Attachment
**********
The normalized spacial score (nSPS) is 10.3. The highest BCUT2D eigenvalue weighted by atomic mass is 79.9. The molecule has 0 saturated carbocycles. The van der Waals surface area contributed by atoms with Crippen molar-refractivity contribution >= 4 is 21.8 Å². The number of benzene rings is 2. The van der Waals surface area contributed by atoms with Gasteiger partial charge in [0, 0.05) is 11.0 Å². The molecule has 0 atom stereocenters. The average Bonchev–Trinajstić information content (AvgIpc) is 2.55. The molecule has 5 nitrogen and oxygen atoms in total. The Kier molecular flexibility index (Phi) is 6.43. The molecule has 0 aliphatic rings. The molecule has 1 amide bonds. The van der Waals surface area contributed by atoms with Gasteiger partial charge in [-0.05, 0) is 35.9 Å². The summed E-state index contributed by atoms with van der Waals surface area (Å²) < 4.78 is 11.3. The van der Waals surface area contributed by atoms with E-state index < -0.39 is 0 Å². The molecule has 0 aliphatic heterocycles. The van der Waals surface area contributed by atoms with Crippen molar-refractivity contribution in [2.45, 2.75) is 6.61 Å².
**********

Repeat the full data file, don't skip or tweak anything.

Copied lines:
The normalized spacial score (nSPS) is 10.3. The highest BCUT2D eigenvalue weighted by atomic mass is 79.9. The molecule has 0 saturated carbocycles. The van der Waals surface area contributed by atoms with Crippen molar-refractivity contribution >= 4 is 21.8 Å². The number of benzene rings is 2. The van der Waals surface area contributed by atoms with Gasteiger partial charge in [0, 0.05) is 11.0 Å². The molecule has 0 atom stereocenters. The average Bonchev–Trinajstić information content (AvgIpc) is 2.55. The molecule has 5 nitrogen and oxygen atoms in total. The Kier molecular flexibility index (Phi) is 6.43. The molecule has 0 aliphatic rings. The molecule has 1 amide bonds. The van der Waals surface area contributed by atoms with Gasteiger partial charge in [-0.05, 0) is 35.9 Å². The summed E-state index contributed by atoms with van der Waals surface area (Å²) < 4.78 is 11.3. The van der Waals surface area contributed by atoms with E-state index < -0.39 is 0 Å². The molecule has 0 aliphatic heterocycles. The van der Waals surface area contributed by atoms with Crippen molar-refractivity contribution in [2.45, 2.75) is 6.61 Å².